Following report by the board of Retail Supermarkets Nigeria Limited, a subsidiary of Shoprite International Limited to divert its retail businesses and exit Nigeria, the Manufacturers Association of Nigeria (MAN) has warned that the action could lead to some foreign firms leaving the shores of the country post-COVID-19.
Acting Director-General of MAN, Ambrose Oruche, dropped this hint in a chat with New Telegraph in Lagos, saying that lots of businesses have recorded huge revenue losses, especially in the manufacturing sector.
Oruche said that the COVID-19 crisis had changed the strategic investment plans of many foreign firms in terms of revenue projections and business plans for the year and are in the process of tinkering exiting Nigerian market following the battered economy.
According to him, the biggest challenge facing businesses currently in the country is not only COVID-19, but that of harsh operating environment, infrastructure deficit, multiple taxation and government policy summersault.
He said: “A lot of businesses this year would record losses in revenue earnings because of COVID-19.
“Particularly, it has affected a lot of businesses not only Shoprite but also the manufacturing sector. So multiple taxation and state of infrastructure deficits are really challenges to businesses in Nigeria.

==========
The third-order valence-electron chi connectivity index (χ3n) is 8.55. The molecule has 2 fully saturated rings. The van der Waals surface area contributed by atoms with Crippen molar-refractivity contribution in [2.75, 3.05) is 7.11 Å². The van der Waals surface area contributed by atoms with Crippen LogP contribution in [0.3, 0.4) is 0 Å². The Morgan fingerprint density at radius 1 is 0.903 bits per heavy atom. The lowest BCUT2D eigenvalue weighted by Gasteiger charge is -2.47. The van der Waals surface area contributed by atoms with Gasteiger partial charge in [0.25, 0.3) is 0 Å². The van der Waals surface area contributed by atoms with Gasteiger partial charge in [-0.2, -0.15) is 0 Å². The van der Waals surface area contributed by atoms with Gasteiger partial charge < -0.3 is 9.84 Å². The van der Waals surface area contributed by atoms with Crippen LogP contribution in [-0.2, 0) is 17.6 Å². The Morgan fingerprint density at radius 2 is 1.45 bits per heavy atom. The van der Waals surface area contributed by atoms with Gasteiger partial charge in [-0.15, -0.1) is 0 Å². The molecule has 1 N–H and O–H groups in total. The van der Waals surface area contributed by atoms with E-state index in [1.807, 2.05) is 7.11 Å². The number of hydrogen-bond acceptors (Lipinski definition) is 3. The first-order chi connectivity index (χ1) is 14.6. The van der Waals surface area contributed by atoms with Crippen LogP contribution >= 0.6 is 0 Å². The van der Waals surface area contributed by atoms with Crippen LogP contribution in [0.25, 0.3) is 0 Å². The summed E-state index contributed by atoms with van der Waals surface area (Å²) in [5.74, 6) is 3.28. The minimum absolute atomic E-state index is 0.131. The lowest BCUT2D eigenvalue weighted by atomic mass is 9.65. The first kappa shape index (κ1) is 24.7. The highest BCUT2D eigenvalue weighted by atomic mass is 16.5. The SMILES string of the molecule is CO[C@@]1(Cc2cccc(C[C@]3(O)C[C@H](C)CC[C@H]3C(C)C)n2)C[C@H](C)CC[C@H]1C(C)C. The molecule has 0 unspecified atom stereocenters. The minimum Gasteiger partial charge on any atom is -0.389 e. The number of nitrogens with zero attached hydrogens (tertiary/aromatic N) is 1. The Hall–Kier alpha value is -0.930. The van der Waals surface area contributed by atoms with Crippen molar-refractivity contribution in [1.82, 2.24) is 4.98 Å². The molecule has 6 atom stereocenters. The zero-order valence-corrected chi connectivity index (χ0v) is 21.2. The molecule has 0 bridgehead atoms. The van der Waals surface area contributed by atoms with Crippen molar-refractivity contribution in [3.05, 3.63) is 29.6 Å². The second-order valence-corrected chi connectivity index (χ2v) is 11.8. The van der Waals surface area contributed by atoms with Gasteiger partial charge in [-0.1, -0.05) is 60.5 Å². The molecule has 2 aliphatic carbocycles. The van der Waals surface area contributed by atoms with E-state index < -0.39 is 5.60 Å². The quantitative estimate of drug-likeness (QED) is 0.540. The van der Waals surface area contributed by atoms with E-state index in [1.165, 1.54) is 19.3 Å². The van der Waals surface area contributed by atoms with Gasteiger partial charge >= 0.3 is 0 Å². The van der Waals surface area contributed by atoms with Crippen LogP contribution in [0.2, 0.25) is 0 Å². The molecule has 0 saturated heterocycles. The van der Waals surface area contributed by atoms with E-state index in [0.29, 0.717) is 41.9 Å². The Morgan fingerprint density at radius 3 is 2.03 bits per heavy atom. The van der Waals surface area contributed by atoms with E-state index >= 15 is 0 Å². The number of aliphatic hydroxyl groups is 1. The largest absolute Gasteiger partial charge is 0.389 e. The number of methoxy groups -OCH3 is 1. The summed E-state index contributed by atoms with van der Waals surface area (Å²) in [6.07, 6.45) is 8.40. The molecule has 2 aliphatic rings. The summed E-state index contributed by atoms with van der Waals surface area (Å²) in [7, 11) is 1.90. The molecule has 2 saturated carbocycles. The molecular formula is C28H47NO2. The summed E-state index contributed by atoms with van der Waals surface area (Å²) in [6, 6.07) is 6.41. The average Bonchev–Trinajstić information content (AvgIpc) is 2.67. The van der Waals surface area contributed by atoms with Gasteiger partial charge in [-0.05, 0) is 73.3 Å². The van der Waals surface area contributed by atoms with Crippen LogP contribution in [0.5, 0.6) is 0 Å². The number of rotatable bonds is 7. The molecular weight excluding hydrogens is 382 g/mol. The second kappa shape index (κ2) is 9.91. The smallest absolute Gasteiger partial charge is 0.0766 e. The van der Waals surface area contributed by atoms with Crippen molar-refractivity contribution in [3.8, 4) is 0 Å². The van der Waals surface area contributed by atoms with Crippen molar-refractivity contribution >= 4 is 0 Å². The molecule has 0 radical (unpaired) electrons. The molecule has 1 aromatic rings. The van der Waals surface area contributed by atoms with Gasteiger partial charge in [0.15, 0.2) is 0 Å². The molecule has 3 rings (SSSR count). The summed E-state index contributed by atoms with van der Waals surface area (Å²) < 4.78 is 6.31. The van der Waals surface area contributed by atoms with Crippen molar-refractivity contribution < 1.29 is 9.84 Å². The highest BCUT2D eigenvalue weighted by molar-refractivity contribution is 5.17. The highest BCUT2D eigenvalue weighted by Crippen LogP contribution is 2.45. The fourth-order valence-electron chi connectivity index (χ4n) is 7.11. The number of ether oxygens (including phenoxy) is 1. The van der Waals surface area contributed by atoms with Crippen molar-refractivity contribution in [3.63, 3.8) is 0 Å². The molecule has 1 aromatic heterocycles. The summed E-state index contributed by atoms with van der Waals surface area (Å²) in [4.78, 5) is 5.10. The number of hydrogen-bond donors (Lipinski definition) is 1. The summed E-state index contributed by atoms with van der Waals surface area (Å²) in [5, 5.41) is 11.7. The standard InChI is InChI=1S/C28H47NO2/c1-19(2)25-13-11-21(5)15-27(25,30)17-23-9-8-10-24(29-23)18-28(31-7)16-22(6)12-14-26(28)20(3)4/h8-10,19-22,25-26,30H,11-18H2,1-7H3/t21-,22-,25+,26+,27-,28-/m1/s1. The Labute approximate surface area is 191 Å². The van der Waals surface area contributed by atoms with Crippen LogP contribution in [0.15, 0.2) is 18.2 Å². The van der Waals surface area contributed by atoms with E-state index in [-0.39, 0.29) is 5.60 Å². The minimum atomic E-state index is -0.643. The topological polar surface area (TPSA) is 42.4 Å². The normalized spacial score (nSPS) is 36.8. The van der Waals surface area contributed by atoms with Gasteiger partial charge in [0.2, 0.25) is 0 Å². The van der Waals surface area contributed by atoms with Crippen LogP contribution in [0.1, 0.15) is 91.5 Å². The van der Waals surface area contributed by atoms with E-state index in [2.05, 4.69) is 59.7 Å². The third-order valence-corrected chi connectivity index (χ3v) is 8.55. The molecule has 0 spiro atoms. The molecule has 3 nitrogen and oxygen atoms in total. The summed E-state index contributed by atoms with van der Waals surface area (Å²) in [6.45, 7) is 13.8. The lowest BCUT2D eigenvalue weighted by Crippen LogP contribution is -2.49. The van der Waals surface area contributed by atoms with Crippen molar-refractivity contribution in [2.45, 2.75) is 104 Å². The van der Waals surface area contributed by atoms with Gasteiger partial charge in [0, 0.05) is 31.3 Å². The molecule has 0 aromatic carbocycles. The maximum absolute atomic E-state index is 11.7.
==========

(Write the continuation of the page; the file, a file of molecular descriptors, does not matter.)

“So we are calling on the Federal Government to come and address these issues, if not, more foreign firms will exit Nigeria, including many of them going under post-COVID-19 amid battered economy,” Oruche added.
The acting DG further stated that the reasons behind Shoprite planned exit had to do with lack of competitiveness with other retail outlets in the country, multiplicity of taxes, harsh business environment, loss of revenue due to the pandemic and import restriction policy of the present government.
“Another factor for the proposed exit of Shoprite out of Nigeria is multiple taxation and harsh business environment, they are key factors I quiet agree, but are not the main factors for Shoprite planned exit in Nigeria. But you need to factor them in your costing and also need to look at your overhead too.
“You know that this is what we experience in this part of our environment. Yes, it is a testimony of hardship of economic environment. But why are others still there? Why are others super stores still in existence? Have they closed down, No? Are they not combating with multiple taxation challenges, they are? Are they not faced with infrastructure challenges, they are?
“So lack of competitiveness is key in driving businesses in Nigeria because of the free exit, free entry of Nigerian market.”
Oruche appealed that government needed to address issues such as infrastructural deficiencies, cost of doing business and other regulatory frameworks and policies to tackle flight of foreign direct investment from the nation, including exit of foreign firms operating here in Nigeria.